Amask only works if properly fitted. Sure, the fabric may be capable of stopping 95 percent of the smallest particles, but if much of the air is going around edges through gaps, you’re fooling yourself and wasting your money.

1. Bend the nose piece to fit high on the bridge of your nose, up under your glasses if you wear them. It will be easier to breathe and it won’t interfere with the glasses if fitted closely.

2. Wear it snug. There should be a very slight dent where it presses on the skin or there will be no seal. Adjust the head or ear straps as needed. One size does NOT fit all.

3. Check for gaps. There should be no gaps under the chin or around the nose. If your glasses fog or you feel cool air around the edges when inhaling hard, turning your head, or yawning, the fit is poor.

4. Head straps vs. ear straps. Ear straps are more convenient around town and even in a hospital setting, where nurses must be able to remove a mask without touching their face. But over the head straps produce a much better fit.

Not all masks fit all faces. I had to try multiple brands of elastomeric respirators at my job until I found one that sealed properly. The duck-bill style N95 masks with head straps have the most adaptable fit.

Can you reuse them? In the infectious disease ward they are considered single-use, but for boatyard use they can be recycled until they no longer fit well or are hard to breathe through. In hot weather sweat is a problem; rotating between 2-3 masks really helps. After use, store it in a zip-lock bag, leaving the bag open to vent until the mask is dry.

What about cloth COVID masks? We use them for mowing the grass or raking leaves, but even grinding metal we can tell a big difference in efficiency compared to N95 masks. With a well-fitted multi-layer cloth mask of similar design we can smell the metal aerosol, but with an N95 mask, we smell nothing.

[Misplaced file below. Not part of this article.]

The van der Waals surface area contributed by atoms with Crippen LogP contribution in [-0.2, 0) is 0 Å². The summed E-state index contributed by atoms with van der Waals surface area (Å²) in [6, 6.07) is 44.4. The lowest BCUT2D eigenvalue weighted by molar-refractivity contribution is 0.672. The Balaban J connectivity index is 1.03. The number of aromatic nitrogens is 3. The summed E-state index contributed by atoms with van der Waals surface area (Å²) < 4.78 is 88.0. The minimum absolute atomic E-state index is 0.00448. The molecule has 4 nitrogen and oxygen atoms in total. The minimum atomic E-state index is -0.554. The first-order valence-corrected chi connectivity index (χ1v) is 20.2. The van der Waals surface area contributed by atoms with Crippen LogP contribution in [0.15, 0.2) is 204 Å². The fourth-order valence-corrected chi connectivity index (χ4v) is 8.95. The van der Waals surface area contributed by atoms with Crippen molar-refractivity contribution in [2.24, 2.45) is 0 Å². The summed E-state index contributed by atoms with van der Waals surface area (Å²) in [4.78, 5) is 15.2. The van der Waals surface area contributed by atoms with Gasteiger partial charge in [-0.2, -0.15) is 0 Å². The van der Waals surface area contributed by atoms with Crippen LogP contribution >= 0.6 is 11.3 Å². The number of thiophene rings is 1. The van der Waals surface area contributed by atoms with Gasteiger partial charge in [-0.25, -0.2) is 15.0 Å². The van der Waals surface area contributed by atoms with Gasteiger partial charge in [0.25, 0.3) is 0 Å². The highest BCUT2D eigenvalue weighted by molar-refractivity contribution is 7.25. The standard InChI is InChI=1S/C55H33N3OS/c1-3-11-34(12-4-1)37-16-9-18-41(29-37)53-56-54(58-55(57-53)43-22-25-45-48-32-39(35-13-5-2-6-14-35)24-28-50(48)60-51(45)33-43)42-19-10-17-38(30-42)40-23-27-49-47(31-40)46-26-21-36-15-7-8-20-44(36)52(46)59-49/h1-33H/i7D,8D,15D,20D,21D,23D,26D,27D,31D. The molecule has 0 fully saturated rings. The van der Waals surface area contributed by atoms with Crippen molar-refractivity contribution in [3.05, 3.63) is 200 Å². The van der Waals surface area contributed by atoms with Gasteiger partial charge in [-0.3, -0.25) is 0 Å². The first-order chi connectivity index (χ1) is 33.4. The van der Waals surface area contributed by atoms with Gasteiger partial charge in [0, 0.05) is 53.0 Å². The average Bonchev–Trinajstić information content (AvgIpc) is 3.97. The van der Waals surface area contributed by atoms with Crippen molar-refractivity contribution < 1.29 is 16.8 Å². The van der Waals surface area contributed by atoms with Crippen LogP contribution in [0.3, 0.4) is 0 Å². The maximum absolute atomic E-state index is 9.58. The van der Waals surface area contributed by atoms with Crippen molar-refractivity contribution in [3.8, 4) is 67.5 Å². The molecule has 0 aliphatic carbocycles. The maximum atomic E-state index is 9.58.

Elastomeric masks provide better protection, but they are heavier and hot in warm weather. However, they provide better fit and can accept a wide variety of filter cartridges, including organic vapor cartridges required for painting. and N100 cartridges for extensive grinding. For more details on elastomeric masks, see ”Best Respirators for the Boatyard” and “Checking Respirators for Fit,”
PS October 2017.

Drew Frye, Practical Sailor’s technical editor, has used his background in chemistry and engineering to help guide Practical Sailor toward some of the most important topics covered during the past 10 years. His in-depth reporting on everything from anchors to safety tethers to fuel additives have netted multiple awards from Boating Writers International. With more than three decades of experience as a refinery engineer and a sailor, he has a knack for discovering money-saving “home-brew” products or “hacks” that make boating affordable for almost anyone. He has conducted dozens of tests for Practical Sailor and published over 200 articles on sailing equipment. His rigorous testing has prompted the improvement and introduction of several marine products that might not exist without his input. His book “Rigging Modern Anchors” has won wide praise for introducing the use of modern materials and novel techniques to solve an array of anchoring challenges.